Last Child in the woods NYT

"How to lick a slug" <
A taste
"Paul, a fourth grader in San Diego, put it this way: ³I like to play indoors better, ¹cause that¹s where all the electrical outlets are.² Paul was quoted in a thoughtful book by Richard Louv, ³Last Child in the Woods,² that argued that baby boomers ³may constitute the last generation of Americans to share an intimate, familial attachment to the land and water.²
Only 2 percent of American households now live on farms, compared with 40 percent in 1900. Suburban childhood that once meant catching snakes in fields now means sanitized video play dates scheduled a week in advance. One study of three generations of 9-year-olds found that by 1990 the radius from the house in which they were allowed to roam freely was only one-ninth as great as it had been in 1970.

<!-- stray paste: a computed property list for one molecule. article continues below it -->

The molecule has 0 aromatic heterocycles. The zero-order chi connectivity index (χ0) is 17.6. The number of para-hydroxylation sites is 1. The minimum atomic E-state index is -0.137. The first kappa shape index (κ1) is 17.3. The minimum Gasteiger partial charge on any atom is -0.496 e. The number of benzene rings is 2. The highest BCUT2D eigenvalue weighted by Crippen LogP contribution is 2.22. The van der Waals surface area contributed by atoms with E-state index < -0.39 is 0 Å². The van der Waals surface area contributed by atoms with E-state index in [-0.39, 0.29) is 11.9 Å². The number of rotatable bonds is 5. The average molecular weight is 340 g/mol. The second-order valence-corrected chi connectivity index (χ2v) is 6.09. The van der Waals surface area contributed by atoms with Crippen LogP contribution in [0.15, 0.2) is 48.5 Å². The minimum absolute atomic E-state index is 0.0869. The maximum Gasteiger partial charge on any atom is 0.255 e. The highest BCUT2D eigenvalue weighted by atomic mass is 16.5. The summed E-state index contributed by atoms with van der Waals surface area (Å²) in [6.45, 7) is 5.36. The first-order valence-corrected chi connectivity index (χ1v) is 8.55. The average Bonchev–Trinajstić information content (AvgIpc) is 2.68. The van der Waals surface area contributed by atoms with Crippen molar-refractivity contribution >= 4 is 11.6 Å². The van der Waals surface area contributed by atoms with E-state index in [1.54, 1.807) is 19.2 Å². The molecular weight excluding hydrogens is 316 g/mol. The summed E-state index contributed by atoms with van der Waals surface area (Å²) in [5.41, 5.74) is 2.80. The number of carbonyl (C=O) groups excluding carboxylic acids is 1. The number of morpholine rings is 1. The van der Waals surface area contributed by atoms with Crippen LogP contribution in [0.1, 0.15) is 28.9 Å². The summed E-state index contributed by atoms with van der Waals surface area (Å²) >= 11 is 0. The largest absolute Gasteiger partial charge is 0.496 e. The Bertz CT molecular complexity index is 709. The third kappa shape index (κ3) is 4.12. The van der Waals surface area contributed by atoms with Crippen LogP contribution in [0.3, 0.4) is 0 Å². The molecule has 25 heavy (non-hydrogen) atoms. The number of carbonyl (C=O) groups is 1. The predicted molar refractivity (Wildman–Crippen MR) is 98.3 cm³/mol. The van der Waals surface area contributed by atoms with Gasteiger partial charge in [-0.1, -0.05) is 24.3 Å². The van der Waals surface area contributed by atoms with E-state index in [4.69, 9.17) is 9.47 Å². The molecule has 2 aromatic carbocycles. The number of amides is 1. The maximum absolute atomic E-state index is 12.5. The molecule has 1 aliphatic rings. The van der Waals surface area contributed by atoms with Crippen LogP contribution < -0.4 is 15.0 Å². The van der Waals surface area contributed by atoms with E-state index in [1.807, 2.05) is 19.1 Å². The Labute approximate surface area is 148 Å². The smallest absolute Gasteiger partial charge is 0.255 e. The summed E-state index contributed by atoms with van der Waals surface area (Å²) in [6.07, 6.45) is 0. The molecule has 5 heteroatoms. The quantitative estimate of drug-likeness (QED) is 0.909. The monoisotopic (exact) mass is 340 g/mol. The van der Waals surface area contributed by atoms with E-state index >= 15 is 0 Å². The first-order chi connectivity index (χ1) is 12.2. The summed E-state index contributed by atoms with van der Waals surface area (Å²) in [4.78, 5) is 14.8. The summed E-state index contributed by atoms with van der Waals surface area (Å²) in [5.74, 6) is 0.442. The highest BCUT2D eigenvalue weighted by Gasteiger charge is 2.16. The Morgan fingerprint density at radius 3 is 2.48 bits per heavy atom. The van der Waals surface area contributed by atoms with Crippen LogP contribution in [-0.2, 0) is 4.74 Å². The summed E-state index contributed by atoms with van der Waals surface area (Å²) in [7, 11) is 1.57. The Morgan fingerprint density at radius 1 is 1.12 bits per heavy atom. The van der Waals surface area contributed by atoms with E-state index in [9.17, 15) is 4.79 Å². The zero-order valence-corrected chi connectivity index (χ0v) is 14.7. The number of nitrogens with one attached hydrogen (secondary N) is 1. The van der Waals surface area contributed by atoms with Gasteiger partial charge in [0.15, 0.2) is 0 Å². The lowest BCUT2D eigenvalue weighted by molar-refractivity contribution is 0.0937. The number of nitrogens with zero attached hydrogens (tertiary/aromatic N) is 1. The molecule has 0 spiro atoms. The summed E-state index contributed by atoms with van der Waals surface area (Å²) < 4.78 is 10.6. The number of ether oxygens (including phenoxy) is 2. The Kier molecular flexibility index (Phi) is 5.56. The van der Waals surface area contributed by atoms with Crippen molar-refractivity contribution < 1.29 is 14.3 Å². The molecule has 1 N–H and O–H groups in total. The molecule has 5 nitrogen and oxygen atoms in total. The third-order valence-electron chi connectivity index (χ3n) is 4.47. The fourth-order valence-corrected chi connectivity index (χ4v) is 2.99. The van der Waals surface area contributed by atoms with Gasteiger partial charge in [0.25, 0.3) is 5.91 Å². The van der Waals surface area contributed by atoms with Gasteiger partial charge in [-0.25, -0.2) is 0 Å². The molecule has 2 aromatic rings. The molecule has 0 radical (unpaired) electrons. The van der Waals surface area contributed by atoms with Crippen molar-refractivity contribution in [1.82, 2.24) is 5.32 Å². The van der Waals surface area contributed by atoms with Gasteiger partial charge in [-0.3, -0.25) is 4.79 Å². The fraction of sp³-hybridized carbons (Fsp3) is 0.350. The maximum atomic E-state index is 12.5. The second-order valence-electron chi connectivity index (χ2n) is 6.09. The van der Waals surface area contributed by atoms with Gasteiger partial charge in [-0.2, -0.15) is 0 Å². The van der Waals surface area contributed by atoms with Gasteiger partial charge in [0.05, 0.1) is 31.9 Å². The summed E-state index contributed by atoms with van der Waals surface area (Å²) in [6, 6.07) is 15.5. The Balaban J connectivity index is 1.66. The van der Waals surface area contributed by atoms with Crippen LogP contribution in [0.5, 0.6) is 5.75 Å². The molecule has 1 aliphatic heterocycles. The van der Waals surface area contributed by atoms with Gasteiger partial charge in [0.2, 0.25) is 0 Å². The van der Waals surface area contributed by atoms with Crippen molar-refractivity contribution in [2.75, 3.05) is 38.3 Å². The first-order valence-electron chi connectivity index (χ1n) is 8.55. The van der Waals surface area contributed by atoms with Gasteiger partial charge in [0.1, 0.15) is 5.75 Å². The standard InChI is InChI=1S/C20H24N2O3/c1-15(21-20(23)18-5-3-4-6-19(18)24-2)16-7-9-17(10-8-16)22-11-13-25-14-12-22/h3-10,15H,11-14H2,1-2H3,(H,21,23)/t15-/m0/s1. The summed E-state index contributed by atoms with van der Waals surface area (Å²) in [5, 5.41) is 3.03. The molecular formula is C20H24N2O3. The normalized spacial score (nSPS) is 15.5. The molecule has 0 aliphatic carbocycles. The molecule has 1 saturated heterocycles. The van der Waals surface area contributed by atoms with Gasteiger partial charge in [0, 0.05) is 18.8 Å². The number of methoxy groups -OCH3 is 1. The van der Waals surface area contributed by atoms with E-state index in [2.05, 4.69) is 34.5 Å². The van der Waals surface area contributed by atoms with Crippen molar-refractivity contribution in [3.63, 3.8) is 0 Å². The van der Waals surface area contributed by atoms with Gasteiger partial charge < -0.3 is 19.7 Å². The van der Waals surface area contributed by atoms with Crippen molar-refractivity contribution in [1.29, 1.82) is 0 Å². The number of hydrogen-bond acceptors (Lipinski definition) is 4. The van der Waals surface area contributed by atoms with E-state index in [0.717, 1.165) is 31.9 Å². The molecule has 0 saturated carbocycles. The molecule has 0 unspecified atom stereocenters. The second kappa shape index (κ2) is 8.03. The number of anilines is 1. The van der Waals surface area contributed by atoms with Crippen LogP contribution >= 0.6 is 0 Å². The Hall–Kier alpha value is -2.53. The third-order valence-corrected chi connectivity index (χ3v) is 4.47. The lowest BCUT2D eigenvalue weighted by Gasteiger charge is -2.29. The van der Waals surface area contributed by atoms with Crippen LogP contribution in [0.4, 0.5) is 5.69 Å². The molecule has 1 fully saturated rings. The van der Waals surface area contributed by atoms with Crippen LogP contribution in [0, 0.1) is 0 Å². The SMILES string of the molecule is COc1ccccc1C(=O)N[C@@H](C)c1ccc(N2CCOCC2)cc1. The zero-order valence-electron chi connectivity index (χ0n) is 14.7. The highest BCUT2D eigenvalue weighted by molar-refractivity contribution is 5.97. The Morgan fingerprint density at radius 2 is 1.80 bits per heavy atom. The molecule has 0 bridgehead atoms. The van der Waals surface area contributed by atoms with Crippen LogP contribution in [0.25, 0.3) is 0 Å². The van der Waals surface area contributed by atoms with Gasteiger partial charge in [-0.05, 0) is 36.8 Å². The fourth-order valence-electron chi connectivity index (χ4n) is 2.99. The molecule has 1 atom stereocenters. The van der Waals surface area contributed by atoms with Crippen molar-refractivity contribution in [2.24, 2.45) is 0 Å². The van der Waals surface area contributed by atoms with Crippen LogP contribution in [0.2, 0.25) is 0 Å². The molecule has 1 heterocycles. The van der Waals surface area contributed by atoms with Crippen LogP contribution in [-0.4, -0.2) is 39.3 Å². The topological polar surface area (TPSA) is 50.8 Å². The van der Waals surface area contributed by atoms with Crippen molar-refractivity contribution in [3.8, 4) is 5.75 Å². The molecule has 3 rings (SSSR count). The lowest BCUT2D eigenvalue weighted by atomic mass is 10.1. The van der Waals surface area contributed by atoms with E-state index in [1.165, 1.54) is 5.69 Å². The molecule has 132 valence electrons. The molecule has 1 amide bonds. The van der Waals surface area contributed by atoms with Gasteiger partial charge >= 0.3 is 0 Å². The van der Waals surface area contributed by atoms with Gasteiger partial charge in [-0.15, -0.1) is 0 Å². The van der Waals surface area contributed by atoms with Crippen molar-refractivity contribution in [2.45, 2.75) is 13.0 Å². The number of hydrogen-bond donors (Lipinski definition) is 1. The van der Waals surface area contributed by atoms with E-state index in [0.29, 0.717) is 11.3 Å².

A British study found that children could more easily identify Japanese cartoon characters like Pikachu, Metapod and Wigglytuff than they could native animals and plants, like otter, oak and beetle. Mr. Louv calls this ³nature deficit disorder,² and he links it to increases in depression, obesity and attention deficit disorder. I don¹t know about all that, although his book does cite a study indicating that watching fish lowers blood pressure significantly. (That¹s how to cut health costs: hand out goldfish instead of heart medicine!) One problem may be that the American environmental movement has focused so much on preserving nature that it has neglected to do enough to preserve a constituency for nature. It¹s important not only to save forests, but also to promote camping, hiking, bouldering and white-water rafting so that people care about saving those forests."

Garden in shade zone 5 S Jersey USA

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